I do feel inclined however to make note of that which really stands out to me, one of which touches upon a question pondered earlier.
Friar Lawrence, so magnificently interpreted by Miles Pertl, is our narrator, our oracle, our puppet master, our angst embodied in a single figure. It is he, the first character we focus on when the curtain rises, that sets the tone for the entire ballet and who throughout is the thread that strings the details together.
This magnification of Friar Lawrence as a – one might even argue, the – principal role in Roméo et Juliette is genius. I can’t imagine a more clever implementation.
This is not to take away from our title characters, though. James Yoichi Moore and Noelani Pantastico (who are also the Co-Founders of Seattle Dance Collective) are a beautiful pair whose chemistry radiates even through a laptop screen.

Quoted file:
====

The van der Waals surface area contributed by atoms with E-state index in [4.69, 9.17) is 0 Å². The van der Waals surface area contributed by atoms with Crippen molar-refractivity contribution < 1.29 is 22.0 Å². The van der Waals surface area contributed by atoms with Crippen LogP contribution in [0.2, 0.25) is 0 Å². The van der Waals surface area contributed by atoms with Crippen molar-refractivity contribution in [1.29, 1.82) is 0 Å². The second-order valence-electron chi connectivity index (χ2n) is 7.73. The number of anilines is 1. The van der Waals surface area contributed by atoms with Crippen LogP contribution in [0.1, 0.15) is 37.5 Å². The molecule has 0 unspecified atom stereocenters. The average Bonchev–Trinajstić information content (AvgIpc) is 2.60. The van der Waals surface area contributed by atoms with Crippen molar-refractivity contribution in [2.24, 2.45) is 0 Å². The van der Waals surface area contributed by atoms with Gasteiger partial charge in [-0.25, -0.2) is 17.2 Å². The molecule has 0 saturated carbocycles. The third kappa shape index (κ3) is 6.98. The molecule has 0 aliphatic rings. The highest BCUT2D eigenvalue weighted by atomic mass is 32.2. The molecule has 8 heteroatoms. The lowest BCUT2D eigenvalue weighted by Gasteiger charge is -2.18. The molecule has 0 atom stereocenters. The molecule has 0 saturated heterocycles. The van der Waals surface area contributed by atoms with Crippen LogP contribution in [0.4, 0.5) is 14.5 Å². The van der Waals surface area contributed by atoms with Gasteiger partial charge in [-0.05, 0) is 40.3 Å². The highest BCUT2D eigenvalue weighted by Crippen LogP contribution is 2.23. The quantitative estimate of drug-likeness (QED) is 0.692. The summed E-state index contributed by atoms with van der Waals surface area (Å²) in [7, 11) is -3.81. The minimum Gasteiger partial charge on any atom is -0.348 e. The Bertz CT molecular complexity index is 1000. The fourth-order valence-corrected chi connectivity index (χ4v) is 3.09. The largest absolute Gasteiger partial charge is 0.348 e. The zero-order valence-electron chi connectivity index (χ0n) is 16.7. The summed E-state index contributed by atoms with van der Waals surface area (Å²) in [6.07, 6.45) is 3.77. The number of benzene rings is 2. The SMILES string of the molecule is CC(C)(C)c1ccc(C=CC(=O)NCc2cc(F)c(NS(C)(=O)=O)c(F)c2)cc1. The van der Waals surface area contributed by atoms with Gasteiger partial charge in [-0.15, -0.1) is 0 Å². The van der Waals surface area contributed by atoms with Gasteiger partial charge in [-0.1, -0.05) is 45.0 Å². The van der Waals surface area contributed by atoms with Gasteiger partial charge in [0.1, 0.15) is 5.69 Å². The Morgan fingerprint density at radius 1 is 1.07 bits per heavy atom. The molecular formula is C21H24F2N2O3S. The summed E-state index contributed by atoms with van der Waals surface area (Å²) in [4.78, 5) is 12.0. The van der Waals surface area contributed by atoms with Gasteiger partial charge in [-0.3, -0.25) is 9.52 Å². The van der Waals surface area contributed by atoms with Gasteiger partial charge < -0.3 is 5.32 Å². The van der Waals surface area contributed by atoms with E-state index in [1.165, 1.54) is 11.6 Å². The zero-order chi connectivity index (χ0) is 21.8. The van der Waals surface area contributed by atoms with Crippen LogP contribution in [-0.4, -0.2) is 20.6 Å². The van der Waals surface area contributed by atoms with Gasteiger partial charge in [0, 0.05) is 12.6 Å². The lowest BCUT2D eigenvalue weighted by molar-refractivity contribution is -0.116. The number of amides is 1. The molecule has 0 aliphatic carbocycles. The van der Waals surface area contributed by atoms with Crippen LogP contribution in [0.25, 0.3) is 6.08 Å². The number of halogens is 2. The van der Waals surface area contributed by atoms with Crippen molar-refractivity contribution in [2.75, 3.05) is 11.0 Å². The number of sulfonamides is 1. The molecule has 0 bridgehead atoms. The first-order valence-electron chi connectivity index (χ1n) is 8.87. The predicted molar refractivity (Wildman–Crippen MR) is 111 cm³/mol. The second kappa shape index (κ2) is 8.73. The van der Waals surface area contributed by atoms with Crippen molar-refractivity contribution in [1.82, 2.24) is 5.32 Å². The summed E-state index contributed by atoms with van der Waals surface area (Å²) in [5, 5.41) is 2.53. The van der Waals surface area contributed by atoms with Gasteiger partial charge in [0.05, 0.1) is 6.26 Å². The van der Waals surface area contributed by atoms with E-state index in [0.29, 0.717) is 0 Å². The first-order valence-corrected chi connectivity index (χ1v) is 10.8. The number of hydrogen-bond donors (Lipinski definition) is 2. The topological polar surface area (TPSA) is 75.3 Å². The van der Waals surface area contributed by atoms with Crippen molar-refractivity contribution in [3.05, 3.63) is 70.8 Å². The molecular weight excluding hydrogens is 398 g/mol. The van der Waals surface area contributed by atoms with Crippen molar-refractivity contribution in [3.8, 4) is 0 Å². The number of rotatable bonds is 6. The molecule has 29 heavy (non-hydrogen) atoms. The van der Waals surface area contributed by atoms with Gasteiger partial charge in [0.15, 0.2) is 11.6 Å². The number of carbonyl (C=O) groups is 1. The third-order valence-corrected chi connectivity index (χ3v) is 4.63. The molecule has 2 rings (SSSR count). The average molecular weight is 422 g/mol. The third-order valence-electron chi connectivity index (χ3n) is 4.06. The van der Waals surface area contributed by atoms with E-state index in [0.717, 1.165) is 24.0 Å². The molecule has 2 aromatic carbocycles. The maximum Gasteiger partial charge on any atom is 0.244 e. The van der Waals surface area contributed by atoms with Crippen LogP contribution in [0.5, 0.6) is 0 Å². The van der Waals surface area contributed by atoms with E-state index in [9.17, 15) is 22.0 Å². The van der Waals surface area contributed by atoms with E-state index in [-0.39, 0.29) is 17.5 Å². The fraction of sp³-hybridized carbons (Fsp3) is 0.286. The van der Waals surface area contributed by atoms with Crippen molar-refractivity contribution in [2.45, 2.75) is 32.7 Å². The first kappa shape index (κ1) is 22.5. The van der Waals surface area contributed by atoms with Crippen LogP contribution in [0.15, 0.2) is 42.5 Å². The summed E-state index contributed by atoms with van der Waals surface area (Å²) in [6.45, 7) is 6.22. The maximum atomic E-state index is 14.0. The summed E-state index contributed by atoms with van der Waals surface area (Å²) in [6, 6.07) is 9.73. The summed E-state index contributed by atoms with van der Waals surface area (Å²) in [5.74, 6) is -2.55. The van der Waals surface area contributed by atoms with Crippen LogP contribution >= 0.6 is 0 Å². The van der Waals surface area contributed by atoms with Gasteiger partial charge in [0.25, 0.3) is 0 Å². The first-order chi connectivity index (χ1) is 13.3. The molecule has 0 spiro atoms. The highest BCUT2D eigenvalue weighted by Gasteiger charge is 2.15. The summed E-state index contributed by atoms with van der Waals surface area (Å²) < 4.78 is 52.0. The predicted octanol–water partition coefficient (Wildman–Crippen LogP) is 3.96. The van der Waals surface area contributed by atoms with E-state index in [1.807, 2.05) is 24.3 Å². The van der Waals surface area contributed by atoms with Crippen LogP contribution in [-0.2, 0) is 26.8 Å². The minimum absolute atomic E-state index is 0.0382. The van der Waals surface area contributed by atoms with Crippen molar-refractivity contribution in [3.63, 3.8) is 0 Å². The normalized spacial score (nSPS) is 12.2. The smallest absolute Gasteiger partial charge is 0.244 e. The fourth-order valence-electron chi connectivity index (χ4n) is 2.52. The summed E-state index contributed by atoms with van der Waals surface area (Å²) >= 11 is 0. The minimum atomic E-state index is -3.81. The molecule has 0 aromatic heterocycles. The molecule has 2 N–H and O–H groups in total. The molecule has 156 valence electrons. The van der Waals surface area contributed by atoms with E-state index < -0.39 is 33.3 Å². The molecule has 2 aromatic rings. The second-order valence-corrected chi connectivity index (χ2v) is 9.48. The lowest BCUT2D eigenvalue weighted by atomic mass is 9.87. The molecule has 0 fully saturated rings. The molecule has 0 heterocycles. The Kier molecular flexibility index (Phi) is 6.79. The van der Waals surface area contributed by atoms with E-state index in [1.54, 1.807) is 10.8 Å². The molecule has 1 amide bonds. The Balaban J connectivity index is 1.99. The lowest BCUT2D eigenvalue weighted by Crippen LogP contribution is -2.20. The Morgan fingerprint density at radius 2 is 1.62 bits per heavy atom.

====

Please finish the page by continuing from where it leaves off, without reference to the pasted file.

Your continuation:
Moore is a dynamic dancer who portrays a multi-faceted Romeo – mischievous alongside his Mercutio and Benvolio (Jonathan Porretta and Benjamin Griffiths), peace-seeking and vengeful in his dichotomous relationship with Tybalt (Seth Orza), and playfully and sensually passionate with his Juliet.
Pantastico’s independent and decisive Juliet reflects an adolescent of the current century, relatable to anyone who has ever felt the strength and determination to act upon their feelings. It is refreshing to witness this divergence from a character who is often read as more timid and, at most, coy.